Sooner or later you will need to test with him, if you want there to be a legal record of paternity for your child's benefit. Is he trying to avoid that? The only way it is unnecessary is if you and guy B are married, then the law assumes the husband of the mother is the father. But otherwise, should things change between you over the years or should he decide no longer to support the child, you will need a paternity test that holds up in court.
We are not married. Eventually if the other is not excluded and we have to establish paternity legally...we will have to go through the courts to do so. However, for now, as long as I get an exclusion from the other. That would be enough to settle my anxiety.
Eventually, you will need to establish paternity legally whether or not the other guy is excluded by a prenatal test. This is only fair, because your child has rights and you can't ignore them just for the sake of being nice. Best time to get a legally admissible DNA test is at the hospital when the baby is born. See if you can work with the guy you assume to be the dad to do it then.
I plan to do so. I just need a peace of mind for everyone’s sake now. Plus, Ravgen is not recognized by the court anyway, correct? So an additional test would be necessary for legal purposes. However, for peace of mind...if the one guy is excluded, it would confirm the other guy is the father.
: )  It sure would be nice if every woman writing in who is looking at prenatal testing would be as calm as you about testing only one guy. You'd be surprised at how many get an exclusion for the guy they don't want to be the dad, and are *not* soothed, they immediately think "What if the test is WRONG?!?!" and freak out anew. This is what anxiety can do. But you're going to the best lab in the world for this kind of work, and you're moving forward with the right attitude, so you shouldn't have a problem being comfortable with the result.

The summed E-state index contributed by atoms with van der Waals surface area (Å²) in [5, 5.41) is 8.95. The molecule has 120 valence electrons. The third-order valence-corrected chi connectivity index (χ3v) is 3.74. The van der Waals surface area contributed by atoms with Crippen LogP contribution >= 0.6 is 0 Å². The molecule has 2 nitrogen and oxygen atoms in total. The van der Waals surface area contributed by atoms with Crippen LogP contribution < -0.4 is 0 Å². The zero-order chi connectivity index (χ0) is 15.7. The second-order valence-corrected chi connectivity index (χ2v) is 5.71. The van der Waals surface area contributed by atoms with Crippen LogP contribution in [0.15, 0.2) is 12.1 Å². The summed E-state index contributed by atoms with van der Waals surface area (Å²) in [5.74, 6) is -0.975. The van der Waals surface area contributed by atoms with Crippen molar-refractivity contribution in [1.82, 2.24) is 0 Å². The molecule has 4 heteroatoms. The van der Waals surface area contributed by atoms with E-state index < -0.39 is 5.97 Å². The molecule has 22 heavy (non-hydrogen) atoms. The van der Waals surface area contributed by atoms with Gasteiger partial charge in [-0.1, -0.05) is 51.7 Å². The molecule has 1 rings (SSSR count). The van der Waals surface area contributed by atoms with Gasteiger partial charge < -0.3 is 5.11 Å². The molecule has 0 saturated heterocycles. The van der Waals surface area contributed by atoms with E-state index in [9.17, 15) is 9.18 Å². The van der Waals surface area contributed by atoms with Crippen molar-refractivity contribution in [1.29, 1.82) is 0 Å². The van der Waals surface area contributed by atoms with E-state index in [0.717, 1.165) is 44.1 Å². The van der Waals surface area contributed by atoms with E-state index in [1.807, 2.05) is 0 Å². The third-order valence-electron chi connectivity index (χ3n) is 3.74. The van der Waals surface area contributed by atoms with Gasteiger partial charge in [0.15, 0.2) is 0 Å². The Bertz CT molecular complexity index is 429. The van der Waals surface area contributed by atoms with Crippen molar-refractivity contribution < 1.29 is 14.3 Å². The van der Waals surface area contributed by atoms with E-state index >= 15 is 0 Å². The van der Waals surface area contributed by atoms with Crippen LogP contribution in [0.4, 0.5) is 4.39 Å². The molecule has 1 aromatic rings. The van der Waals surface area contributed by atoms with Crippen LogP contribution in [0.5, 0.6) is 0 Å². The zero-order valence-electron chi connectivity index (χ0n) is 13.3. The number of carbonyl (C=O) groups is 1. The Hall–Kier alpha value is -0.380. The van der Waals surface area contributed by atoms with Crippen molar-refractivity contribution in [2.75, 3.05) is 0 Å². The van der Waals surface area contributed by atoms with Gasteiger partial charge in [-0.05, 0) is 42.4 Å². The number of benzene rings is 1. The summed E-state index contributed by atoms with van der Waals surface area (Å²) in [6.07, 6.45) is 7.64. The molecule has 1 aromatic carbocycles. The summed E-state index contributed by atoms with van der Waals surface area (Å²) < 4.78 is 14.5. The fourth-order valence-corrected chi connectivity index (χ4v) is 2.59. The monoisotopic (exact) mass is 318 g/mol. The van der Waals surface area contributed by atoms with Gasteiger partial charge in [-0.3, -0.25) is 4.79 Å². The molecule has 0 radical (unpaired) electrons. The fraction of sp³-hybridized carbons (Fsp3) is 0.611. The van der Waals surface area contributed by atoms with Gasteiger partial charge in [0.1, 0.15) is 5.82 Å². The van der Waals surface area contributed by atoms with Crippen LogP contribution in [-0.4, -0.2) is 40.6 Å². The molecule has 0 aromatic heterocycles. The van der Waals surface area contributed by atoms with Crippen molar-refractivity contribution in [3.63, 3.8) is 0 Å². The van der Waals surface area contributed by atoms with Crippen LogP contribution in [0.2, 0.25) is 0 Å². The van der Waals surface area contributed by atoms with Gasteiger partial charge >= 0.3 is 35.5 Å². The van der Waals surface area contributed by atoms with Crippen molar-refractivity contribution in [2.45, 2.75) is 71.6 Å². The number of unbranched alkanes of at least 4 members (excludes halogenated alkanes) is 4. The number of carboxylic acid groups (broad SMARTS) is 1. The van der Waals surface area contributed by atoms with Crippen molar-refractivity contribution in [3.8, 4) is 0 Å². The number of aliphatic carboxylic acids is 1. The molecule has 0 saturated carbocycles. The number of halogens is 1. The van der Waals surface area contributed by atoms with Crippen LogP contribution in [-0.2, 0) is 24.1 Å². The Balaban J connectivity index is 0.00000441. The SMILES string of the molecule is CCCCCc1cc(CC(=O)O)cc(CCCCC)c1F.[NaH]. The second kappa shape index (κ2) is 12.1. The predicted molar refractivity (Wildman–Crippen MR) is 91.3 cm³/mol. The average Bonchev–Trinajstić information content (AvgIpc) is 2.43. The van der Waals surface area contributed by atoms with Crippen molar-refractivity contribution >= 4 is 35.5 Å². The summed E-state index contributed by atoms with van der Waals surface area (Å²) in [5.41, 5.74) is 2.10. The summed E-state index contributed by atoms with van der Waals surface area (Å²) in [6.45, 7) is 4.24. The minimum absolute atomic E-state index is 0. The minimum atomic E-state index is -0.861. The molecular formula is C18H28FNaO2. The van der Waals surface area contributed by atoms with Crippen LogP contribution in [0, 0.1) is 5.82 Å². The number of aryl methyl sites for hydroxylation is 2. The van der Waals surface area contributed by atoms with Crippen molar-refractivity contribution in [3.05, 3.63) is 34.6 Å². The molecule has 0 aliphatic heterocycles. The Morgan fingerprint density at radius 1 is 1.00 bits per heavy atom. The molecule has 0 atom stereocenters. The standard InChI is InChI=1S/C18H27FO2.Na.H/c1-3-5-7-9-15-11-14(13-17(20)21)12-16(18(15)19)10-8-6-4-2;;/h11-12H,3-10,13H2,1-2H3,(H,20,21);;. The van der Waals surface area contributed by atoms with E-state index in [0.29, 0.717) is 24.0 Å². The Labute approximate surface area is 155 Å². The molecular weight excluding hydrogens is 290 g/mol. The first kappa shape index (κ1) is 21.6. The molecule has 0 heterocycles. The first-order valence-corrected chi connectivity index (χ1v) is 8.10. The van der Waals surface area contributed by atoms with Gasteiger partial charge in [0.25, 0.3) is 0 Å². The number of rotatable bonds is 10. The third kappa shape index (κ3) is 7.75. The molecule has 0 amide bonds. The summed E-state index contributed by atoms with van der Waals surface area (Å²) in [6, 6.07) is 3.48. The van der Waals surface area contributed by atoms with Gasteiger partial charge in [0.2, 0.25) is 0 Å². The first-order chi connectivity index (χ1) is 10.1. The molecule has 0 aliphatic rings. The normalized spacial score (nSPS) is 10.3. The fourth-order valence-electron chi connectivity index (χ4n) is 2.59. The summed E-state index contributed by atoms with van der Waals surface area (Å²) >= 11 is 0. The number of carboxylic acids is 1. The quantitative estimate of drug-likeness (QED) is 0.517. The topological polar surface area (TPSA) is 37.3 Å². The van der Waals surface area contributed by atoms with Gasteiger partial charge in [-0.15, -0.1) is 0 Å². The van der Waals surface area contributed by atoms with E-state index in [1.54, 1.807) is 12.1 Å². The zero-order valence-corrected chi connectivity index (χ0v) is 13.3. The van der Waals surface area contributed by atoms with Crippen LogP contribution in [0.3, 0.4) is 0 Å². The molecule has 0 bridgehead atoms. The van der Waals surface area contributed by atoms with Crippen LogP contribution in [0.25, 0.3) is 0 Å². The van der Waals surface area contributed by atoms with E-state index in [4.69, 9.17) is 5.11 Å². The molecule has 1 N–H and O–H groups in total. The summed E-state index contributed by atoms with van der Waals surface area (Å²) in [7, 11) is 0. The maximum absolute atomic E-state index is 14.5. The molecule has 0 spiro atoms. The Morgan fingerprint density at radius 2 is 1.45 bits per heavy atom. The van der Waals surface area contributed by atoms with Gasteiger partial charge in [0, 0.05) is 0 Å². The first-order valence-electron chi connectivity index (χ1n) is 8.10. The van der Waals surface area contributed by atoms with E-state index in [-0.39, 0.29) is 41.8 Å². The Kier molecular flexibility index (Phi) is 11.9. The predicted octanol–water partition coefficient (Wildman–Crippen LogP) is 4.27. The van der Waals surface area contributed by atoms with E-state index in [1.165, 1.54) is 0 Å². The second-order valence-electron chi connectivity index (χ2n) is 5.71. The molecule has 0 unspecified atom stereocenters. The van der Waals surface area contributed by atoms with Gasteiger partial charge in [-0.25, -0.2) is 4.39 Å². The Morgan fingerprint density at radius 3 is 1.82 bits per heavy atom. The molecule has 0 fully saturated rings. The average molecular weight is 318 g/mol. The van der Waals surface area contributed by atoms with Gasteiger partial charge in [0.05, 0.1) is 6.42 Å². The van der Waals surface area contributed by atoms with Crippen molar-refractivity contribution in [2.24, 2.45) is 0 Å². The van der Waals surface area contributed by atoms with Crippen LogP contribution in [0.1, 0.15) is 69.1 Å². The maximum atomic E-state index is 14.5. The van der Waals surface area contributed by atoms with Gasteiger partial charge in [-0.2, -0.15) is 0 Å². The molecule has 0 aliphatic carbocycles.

Regarding whether a prenatal DNA test is recognized by the courts, when last I read up on this topic, prenatal non-invasive tests were pretty new, and the courts would not admit their results in paternity cases. But it's been a few years since I checked this particular question, and someone wrote in recently that (at least she believed) her prenatal test *was* admissible in court. She thought the company was saying it had gone to the extra effort with testing and certifications and proofs, and that their tests were now accepted as legal proof of paternity. I don't know if she got this right -- if you want to check it out, the DDC is the testing company she used. (It's a good company, nothing wrong with them that we've heard here, the only disadvantage being that they don't do discreet testing.) Certainly it would be in the best interest of any lab doing prenatal testing to get certified to legally determine paternity, the problem before didn't seem to be with the accuracy of these two particular labs but with the newness of this kind of testing, and back when this kind of testing was super new, there were also a lot of charlatan labs offering this kind of test. (Mercifully, the bad labs seem to have been dying out, leaving only the ones that do valid work.) So perhaps the issue of whether courts accept the results of noninvasive prenatal DNA testing is changing.
ps -- With just a quick search, I can't find anything saying that the DDC's prenatal tests are admissible in court. After the baby comes, yes, their tests are admissible (if they are handled properly by the chain of custody of the sample), but tests done before the baby comes don't seem to be legally admissible. But I only looked quickly into it, possibly you can find something different. It's not so much the first guy that you need a legally admissible test for, anyway, I assume? One would wish that your balky beau Guy B would test, just so everyone knows everything that can be known, but unfortunately that's your sack of cats to carry now, at least for a while. (Frankly, I think in your shoes I'd do a discreet test on him even if I had to borrow the money from my mother.) Good luck in any case, write back when you get the results from Mr. Withdrawal.
Avatar universal
Annie is correct saying either guy could be the father, the incidents were both close to ovulation. Based solely on who deposited the most sperm, I favor Guy B by a large margin.
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Avatar universal
As expected, Guy A was excluded.
Helpful - 0
134578 tn?1614729226
COMMUNITY LEADER
That's good news! And I'll bet Guy A is pleased, as well. Now all that is left is getting the test with Guy B for legal purposes after the baby is born.